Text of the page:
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The son of a millionaire former Tory MP died after eating opium during a gap year trip to India, an inquest heard.

Adam Coombs, 19, was with school friend Ross Taylor in the Himalayan town of Manali - on the so-called hippy trail - when the pair decided to buy the drug.

Having failed to smoke the opiate, the teenager ate some instead and fell into a deep sleep from which he never woke, the coroner at the inquest was told.

After Mr Taylor couldn't wake him the next day he asked the landlady of the guesthouse they were staying at to summon an ambulance.

Ross, also 19, ended up carrying Adam outside where he was rushed to hospital in a motorised rickshaw. But Coombs was pronounced dead on May 28 last year.

Adam was the son of Derek Coombs, MP for Birmingham Yardley between 1970 and 1974 and founder investor of Prospect magazine.

He went to the £27,000-a-year Bryanston school in Dorset, near to the family's enormous 17th century manor house in Iwerne Steepleton, near Blandford.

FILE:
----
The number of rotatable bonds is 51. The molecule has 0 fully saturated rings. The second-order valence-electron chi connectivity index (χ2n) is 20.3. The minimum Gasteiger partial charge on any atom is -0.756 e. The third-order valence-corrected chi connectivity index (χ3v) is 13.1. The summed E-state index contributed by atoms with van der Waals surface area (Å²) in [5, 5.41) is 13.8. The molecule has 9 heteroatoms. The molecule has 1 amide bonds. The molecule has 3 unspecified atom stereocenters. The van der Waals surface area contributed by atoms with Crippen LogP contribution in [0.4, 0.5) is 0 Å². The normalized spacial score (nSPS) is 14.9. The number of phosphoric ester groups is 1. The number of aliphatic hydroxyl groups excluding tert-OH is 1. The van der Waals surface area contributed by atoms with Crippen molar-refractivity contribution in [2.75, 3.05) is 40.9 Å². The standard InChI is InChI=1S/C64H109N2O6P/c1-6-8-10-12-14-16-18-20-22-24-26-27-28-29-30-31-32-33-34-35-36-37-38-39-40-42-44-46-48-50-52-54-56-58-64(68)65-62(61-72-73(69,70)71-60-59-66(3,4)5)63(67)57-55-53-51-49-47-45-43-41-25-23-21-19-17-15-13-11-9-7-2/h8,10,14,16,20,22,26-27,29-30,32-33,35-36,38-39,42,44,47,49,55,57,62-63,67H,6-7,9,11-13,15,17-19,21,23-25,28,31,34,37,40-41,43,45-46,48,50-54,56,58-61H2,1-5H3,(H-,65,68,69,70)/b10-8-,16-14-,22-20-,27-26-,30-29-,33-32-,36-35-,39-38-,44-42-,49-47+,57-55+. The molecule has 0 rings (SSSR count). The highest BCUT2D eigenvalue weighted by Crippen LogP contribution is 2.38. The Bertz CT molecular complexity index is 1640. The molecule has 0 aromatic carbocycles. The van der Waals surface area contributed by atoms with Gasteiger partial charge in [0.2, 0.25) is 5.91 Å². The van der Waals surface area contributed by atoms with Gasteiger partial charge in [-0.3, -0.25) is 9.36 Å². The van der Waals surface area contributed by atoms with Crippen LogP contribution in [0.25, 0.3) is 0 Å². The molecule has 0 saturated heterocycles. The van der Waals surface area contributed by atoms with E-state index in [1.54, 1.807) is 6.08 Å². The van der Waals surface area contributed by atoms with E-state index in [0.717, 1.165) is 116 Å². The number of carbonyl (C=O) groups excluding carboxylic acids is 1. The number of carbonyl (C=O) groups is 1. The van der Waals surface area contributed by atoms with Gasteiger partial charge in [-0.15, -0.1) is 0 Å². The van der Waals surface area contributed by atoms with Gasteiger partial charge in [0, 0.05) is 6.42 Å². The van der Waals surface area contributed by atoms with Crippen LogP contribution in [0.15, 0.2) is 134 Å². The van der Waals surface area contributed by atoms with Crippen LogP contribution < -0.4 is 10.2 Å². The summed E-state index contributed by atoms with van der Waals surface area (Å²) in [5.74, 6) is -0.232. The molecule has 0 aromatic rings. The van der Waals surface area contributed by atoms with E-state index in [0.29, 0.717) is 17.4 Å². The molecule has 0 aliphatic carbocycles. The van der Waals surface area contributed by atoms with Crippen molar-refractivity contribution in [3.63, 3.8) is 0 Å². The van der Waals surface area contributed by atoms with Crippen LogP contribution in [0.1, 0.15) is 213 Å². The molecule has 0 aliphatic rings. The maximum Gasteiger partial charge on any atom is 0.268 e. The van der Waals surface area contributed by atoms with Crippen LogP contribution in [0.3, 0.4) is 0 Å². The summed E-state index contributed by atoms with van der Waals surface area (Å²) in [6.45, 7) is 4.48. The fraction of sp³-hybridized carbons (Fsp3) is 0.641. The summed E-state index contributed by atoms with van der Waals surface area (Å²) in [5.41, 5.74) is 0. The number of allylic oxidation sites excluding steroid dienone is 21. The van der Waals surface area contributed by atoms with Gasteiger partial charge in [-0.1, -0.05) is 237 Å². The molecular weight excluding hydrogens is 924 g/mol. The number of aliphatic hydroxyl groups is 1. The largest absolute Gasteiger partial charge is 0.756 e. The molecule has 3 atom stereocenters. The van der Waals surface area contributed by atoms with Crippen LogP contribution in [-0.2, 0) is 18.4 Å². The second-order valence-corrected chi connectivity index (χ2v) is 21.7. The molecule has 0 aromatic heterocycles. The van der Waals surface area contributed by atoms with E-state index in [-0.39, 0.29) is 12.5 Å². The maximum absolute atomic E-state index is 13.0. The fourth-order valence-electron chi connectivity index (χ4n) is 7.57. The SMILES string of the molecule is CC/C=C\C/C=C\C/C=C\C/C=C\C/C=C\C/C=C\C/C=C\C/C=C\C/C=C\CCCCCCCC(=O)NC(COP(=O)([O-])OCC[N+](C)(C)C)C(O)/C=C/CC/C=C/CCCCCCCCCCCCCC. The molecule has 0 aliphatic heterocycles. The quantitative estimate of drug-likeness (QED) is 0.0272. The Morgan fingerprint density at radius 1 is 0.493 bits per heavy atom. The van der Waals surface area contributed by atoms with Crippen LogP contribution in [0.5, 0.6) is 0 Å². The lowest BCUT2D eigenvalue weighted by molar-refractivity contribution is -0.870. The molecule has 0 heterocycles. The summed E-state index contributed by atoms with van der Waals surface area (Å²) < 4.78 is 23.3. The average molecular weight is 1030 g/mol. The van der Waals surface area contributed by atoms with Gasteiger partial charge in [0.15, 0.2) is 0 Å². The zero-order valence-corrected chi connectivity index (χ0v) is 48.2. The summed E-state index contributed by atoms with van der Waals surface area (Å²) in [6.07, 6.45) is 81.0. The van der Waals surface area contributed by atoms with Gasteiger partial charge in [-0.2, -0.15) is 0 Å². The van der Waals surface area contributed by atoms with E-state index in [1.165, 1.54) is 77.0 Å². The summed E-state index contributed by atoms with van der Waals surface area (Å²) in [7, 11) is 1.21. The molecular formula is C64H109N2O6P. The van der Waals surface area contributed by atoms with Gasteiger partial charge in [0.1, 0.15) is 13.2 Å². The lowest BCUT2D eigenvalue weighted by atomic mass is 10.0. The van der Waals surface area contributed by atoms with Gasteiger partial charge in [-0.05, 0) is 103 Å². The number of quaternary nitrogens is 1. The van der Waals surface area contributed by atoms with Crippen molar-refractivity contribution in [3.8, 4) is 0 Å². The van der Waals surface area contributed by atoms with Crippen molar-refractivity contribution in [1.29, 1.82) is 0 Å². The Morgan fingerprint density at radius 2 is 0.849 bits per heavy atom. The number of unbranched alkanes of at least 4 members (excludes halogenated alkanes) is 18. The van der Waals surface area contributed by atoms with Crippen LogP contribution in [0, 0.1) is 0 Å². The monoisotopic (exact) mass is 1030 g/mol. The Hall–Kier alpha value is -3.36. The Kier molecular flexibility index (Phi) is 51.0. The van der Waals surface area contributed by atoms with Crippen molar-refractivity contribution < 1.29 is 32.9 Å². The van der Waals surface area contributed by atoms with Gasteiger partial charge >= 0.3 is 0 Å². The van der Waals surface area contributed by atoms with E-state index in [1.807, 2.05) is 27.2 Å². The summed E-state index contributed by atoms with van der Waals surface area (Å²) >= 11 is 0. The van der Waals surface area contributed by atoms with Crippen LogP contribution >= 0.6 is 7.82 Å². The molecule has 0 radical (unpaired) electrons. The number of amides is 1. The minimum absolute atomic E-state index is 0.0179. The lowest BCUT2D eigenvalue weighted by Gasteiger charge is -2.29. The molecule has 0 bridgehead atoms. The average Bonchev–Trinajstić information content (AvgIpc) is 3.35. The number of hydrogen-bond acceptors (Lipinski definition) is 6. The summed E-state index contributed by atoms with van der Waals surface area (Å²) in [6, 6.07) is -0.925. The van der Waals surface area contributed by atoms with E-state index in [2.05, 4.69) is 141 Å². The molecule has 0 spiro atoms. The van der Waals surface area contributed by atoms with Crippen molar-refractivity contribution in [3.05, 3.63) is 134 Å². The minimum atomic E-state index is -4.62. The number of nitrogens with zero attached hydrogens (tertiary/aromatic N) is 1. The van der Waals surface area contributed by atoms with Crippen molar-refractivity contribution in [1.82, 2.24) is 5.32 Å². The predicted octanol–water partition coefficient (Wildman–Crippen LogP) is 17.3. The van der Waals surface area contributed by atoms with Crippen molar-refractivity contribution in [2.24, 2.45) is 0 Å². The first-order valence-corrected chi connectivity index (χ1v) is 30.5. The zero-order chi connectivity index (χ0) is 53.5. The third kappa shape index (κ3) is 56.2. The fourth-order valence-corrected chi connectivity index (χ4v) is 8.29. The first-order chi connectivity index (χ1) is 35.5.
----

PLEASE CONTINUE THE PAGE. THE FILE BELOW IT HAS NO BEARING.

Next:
He had been planning to go to Manchester University and study philosophy.

Speaking at the inquest Mr Taylor replied to the coroner's questioning and said the two friends had failed to smoke the opium and afterwards Adam had eaten some.

He said Adam had stomach pains then fell asleep. Taylor said that he was woken by the landlady knocking at their door.
He said: 'I shouted to get Adam an ambulance. She didn't seem to do anything. She seemed worried about the impact on her rather than the severity of the situation.'

Pathologist Dr Basil Purdue said his findings corroborated the cause of death as being from ingestion of opium.

He said there were no other marks except some lacerations caused by a previous motorbike accident.

Michael Johnson, coroner for West Dorset, recorded a verdict of death by accidental overdose.

He told Adam's mother Jennifer Coombs, 56, who was at the Dorchester inquest with her husband, that her loss was "every parent's nightmare."

Derek Coombs, 78, is reported to have a £2million town house in Chelsea, London, as well as the country manor house in Dorset.

He once tried to buy the New Statesman magazine and in 2004 was said by the Sunday Times rich list to be worth £52million.

Following Adam's death the family, including Adam's brother Jack, 22, released a statement.

It read: 'Adam had just finished several weeks teaching in a local school and was due to travel south to Delhi to join friends.

'He was staying in a hostel in Manali on May 27, and was found dead in the morning. He effectively went to sleep and never woke up.

'He will be dreadfully missed by his family and friends.'


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